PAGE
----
Once it had dried completely, I started to add the flowers. Because I wanted them to pop up, I drew them dry-on-wet. What this means is that I simply applied small amount of water on canvas with a painting brush and then drew the flower on it. I made each of them individually so the canvas wouldn’t have time to dry. Trick number one I learned during the process is that you will want to leave some white here and there between the lines you draw. If you compare the rose and the daffodils below, you notice how the rose looks much more realistic. Trick number two is to not overwork it. The purple dahlia on the lower left corner ended up in a big mess because I couldn’t stop adding new colors over the old ones. Well, you live and learn.
After all the flowers had dried, I painted Alice with fabric paints and added bunch of daisies. I also highlighted the whites and yellows on all the flowers with the paints (and on the clouds) for I couldn’t make them bright enough with ink pencils. The light blue in Alice’s dress is actually metallic paint but I love the special effect it gives.
The next thing to do was to cut away the extra fabric I had left around the piece and then sew strips of cotton on each side. If I remember correctly, the strips were five centimeters wide. I sewed the longer sides first and then the shorter ones (which is usually the order when quilting).
I don’t have pictures of it, but at this point I cut two rectangular pieces of white cotton to serve as my loops for the wooden bars. I folded twice their edges inward lengthwise and secured it with machine stitching. After that I cut the edges of the painting to be straight and I also cut a piece of cotton that was the same size and placed them right sides facing each other (I placed the loops between the layers and also left an opening to turn it the right way out). Then I turned it the right side out and sewed the opening shut. The painting part was now done!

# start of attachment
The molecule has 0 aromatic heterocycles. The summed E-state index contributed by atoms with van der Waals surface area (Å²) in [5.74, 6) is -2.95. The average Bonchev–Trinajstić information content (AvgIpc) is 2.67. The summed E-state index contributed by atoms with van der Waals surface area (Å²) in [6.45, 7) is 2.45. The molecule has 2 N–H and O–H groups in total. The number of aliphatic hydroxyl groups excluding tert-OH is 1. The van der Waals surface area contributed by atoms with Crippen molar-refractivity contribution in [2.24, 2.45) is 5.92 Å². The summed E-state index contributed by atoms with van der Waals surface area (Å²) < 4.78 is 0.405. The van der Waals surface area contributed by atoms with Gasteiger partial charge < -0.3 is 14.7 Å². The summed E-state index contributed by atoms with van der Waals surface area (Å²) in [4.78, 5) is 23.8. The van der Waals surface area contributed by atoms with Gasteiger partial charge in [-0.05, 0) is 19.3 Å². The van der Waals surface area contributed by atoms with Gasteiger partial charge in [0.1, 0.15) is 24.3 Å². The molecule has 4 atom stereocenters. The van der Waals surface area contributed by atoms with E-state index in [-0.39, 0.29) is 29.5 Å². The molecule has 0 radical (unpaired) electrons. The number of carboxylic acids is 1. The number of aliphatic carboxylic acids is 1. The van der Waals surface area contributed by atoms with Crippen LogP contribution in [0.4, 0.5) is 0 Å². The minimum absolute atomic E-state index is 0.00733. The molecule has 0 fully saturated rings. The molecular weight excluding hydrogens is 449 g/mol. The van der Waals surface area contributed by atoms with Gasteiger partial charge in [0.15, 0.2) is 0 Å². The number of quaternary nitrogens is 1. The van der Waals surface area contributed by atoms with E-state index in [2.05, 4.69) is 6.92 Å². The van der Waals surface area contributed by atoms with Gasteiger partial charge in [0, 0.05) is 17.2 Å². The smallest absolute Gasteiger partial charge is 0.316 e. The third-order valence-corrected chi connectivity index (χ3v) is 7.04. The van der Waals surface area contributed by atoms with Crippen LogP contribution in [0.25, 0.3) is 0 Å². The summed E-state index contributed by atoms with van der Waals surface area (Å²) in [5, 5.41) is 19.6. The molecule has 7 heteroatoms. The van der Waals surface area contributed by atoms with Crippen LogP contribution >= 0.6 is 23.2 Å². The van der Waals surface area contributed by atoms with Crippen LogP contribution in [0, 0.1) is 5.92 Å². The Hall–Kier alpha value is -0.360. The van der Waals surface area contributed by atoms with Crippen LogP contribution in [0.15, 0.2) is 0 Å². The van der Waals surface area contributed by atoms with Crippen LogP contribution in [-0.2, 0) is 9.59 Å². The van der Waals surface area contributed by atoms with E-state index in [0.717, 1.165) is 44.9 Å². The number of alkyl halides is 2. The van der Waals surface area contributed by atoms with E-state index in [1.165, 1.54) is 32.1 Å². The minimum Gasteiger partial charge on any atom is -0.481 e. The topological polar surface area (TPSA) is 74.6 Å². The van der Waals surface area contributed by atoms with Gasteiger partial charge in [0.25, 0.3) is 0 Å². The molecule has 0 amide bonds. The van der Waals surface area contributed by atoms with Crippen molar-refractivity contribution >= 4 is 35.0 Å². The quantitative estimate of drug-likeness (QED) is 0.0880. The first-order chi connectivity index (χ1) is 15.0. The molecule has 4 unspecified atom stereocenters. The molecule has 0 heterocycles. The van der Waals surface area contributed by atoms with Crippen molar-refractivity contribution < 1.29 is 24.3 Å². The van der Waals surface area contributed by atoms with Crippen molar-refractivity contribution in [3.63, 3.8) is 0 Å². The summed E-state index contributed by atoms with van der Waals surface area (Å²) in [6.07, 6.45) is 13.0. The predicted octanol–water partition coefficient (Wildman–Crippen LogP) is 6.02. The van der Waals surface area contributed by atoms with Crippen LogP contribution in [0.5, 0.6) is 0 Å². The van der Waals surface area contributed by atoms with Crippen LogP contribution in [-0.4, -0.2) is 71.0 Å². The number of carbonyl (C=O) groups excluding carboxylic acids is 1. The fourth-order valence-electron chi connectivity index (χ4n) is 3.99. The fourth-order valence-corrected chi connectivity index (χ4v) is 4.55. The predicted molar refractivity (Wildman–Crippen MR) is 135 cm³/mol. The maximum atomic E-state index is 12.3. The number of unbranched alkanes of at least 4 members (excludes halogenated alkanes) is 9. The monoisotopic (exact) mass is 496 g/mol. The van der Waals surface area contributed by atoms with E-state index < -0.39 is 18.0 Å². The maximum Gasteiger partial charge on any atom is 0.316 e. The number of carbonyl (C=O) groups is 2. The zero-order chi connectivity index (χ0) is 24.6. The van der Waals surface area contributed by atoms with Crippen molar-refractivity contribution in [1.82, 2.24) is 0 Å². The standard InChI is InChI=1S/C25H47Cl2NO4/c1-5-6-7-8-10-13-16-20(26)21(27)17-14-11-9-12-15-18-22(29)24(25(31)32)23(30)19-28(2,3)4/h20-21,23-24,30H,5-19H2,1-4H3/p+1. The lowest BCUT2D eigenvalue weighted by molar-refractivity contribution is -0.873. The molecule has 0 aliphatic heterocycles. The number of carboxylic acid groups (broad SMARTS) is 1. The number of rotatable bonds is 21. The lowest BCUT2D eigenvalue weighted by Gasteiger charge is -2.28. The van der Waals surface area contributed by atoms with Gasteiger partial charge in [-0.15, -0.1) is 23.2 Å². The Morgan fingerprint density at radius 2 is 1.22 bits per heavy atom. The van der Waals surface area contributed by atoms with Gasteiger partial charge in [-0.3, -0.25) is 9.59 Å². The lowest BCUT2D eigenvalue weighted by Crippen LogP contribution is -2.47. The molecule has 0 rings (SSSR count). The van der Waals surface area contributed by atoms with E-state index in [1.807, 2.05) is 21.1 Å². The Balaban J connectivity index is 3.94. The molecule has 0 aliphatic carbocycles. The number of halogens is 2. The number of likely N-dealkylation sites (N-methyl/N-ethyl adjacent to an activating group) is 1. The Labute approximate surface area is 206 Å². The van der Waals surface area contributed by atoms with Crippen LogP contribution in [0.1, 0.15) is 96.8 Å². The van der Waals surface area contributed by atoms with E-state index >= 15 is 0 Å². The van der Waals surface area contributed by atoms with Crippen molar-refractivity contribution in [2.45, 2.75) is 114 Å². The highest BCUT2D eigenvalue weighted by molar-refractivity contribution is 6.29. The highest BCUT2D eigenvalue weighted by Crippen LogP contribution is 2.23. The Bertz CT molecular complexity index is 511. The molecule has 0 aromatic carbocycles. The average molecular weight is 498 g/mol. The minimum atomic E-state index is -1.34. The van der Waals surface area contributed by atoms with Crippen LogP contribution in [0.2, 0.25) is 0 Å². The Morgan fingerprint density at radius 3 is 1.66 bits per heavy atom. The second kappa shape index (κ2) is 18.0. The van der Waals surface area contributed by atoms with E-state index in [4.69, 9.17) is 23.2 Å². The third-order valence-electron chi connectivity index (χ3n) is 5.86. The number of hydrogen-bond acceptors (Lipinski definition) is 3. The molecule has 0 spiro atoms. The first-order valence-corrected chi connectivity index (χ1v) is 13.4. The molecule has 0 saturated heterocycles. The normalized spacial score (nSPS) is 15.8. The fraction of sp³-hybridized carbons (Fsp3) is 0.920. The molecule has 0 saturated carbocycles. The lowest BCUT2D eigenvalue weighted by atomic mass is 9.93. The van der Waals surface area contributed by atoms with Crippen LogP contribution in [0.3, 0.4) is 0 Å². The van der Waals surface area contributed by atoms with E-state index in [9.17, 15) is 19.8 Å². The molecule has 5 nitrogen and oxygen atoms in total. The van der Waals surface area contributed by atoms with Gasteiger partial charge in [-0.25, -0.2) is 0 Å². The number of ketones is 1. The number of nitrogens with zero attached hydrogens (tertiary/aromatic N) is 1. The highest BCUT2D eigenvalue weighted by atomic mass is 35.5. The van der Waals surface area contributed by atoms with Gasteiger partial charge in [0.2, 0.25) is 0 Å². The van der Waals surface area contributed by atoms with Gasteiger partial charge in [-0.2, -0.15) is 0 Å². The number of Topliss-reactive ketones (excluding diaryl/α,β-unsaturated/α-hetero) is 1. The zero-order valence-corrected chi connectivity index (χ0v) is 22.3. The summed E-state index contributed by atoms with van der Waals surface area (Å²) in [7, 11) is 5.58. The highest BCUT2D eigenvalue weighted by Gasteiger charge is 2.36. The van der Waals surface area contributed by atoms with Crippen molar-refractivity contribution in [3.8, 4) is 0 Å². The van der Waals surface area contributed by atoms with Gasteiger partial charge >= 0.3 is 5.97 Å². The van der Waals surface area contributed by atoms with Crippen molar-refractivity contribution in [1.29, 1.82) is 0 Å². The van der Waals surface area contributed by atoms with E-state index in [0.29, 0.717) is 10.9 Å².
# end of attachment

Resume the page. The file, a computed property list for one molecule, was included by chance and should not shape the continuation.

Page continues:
All that was left was the embellishing of the wooden bars. I began by painting them teal with acrylics. Because I wanted to have stripes on them, the next thing to do was to wrap tape around them.
You can probably guess that after that I painted some new colors over the taped teal. I used white, light yellows and browns for this. When the paint had dried, I peeled the tape off. Aren’t they pretty?
The piece of tape ended up to be quite inspiring, too. I don’t know why, but it reminded me of butter flavored popcorn… (Yep, sewing makes you hungry :))
The last few steps were covering the bars with indoor varnishing and creating a hanging loop for the painting. For the loop I used fishing line and two metallic crimp beads. I attached the loop to the upper wooden bar. Here is a close-up photo of the loop:
And finally a picture of the finished project. It’s somewhat narrower than the pictures above but I had to cut some distracting things away from around the painting itself (hope you don’t mind).
I’m super happy with the end result! Plus, I’m also proud to have written this post because it’s the longest so far. Yey! A huge thank you to all of you who had the patience to read it to the end :). The next post should be up in a couple of weeks.
Once again, thank you for reading!